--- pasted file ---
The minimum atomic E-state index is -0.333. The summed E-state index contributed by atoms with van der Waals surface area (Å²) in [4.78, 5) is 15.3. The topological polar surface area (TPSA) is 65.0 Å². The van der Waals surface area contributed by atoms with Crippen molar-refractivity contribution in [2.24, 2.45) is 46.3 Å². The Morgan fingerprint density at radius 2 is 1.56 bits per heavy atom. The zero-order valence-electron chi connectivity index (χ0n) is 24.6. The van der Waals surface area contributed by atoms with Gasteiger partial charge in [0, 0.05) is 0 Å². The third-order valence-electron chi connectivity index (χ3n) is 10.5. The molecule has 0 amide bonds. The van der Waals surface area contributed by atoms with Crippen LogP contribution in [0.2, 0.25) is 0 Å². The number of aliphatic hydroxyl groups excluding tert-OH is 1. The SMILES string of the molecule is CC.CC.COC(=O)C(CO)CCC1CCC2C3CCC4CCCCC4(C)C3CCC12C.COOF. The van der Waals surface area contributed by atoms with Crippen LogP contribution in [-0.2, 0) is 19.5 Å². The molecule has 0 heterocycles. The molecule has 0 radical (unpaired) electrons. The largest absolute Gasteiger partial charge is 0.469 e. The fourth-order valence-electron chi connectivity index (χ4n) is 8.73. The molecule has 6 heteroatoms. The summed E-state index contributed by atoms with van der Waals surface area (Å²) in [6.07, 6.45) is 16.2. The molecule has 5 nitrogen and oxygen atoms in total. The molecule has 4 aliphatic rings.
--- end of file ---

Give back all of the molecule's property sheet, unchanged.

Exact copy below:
The minimum atomic E-state index is -0.333. The summed E-state index contributed by atoms with van der Waals surface area (Å²) in [4.78, 5) is 15.3. The topological polar surface area (TPSA) is 65.0 Å². The van der Waals surface area contributed by atoms with Crippen molar-refractivity contribution in [2.24, 2.45) is 46.3 Å². The Morgan fingerprint density at radius 2 is 1.56 bits per heavy atom. The zero-order valence-electron chi connectivity index (χ0n) is 24.6. The van der Waals surface area contributed by atoms with Gasteiger partial charge in [0, 0.05) is 0 Å². The third-order valence-electron chi connectivity index (χ3n) is 10.5. The molecule has 0 amide bonds. The van der Waals surface area contributed by atoms with Crippen LogP contribution in [0.2, 0.25) is 0 Å². The number of aliphatic hydroxyl groups excluding tert-OH is 1. The SMILES string of the molecule is CC.CC.COC(=O)C(CO)CCC1CCC2C3CCC4CCCCC4(C)C3CCC12C.COOF. The van der Waals surface area contributed by atoms with Crippen LogP contribution in [-0.2, 0) is 19.5 Å². The molecule has 0 heterocycles. The molecule has 0 radical (unpaired) electrons. The largest absolute Gasteiger partial charge is 0.469 e. The fourth-order valence-electron chi connectivity index (χ4n) is 8.73. The molecule has 6 heteroatoms. The summed E-state index contributed by atoms with van der Waals surface area (Å²) in [6.07, 6.45) is 16.2. The molecule has 5 nitrogen and oxygen atoms in total. The molecule has 4 aliphatic rings.